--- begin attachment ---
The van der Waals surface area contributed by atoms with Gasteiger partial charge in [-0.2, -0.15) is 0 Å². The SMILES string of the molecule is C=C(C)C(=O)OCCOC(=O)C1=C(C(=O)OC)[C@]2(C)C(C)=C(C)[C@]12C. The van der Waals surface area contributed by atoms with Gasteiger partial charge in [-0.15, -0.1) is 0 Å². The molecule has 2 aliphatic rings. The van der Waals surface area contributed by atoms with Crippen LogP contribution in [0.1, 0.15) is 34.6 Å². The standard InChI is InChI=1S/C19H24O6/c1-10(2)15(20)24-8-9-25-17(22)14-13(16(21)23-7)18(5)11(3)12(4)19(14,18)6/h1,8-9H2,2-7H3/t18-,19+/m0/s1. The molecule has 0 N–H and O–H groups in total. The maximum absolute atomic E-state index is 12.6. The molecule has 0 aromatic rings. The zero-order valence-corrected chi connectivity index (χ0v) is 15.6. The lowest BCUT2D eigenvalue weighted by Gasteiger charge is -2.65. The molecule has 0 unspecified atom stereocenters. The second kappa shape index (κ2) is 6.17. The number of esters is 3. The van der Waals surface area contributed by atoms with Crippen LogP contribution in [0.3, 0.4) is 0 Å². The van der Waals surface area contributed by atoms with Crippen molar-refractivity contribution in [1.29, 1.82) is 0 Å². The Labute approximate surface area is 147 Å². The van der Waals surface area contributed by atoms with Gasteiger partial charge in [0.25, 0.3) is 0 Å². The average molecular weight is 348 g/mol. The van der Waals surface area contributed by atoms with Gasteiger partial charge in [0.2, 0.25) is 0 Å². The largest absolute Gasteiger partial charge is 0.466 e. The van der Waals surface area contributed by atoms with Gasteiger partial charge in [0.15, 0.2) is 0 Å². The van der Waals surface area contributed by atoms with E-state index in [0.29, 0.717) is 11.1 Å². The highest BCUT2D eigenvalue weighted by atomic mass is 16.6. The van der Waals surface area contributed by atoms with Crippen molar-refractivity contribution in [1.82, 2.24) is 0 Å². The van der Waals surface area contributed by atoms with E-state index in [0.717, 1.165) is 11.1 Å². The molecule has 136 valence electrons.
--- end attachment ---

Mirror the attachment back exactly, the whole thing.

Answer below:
The van der Waals surface area contributed by atoms with Gasteiger partial charge in [-0.2, -0.15) is 0 Å². The SMILES string of the molecule is C=C(C)C(=O)OCCOC(=O)C1=C(C(=O)OC)[C@]2(C)C(C)=C(C)[C@]12C. The van der Waals surface area contributed by atoms with Gasteiger partial charge in [-0.15, -0.1) is 0 Å². The molecule has 2 aliphatic rings. The van der Waals surface area contributed by atoms with Crippen LogP contribution in [0.1, 0.15) is 34.6 Å². The standard InChI is InChI=1S/C19H24O6/c1-10(2)15(20)24-8-9-25-17(22)14-13(16(21)23-7)18(5)11(3)12(4)19(14,18)6/h1,8-9H2,2-7H3/t18-,19+/m0/s1. The molecule has 0 N–H and O–H groups in total. The maximum absolute atomic E-state index is 12.6. The molecule has 0 aromatic rings. The zero-order valence-corrected chi connectivity index (χ0v) is 15.6. The lowest BCUT2D eigenvalue weighted by Gasteiger charge is -2.65. The molecule has 0 unspecified atom stereocenters. The second kappa shape index (κ2) is 6.17. The number of esters is 3. The van der Waals surface area contributed by atoms with Crippen LogP contribution in [0.3, 0.4) is 0 Å². The van der Waals surface area contributed by atoms with Crippen molar-refractivity contribution in [1.29, 1.82) is 0 Å². The Labute approximate surface area is 147 Å². The van der Waals surface area contributed by atoms with Gasteiger partial charge in [0.25, 0.3) is 0 Å². The average molecular weight is 348 g/mol. The van der Waals surface area contributed by atoms with Gasteiger partial charge in [0.2, 0.25) is 0 Å². The largest absolute Gasteiger partial charge is 0.466 e. The van der Waals surface area contributed by atoms with Gasteiger partial charge in [0.15, 0.2) is 0 Å². The van der Waals surface area contributed by atoms with E-state index in [0.29, 0.717) is 11.1 Å². The highest BCUT2D eigenvalue weighted by atomic mass is 16.6. The van der Waals surface area contributed by atoms with Crippen molar-refractivity contribution in [1.82, 2.24) is 0 Å². The van der Waals surface area contributed by atoms with E-state index in [0.717, 1.165) is 11.1 Å². The molecule has 136 valence electrons.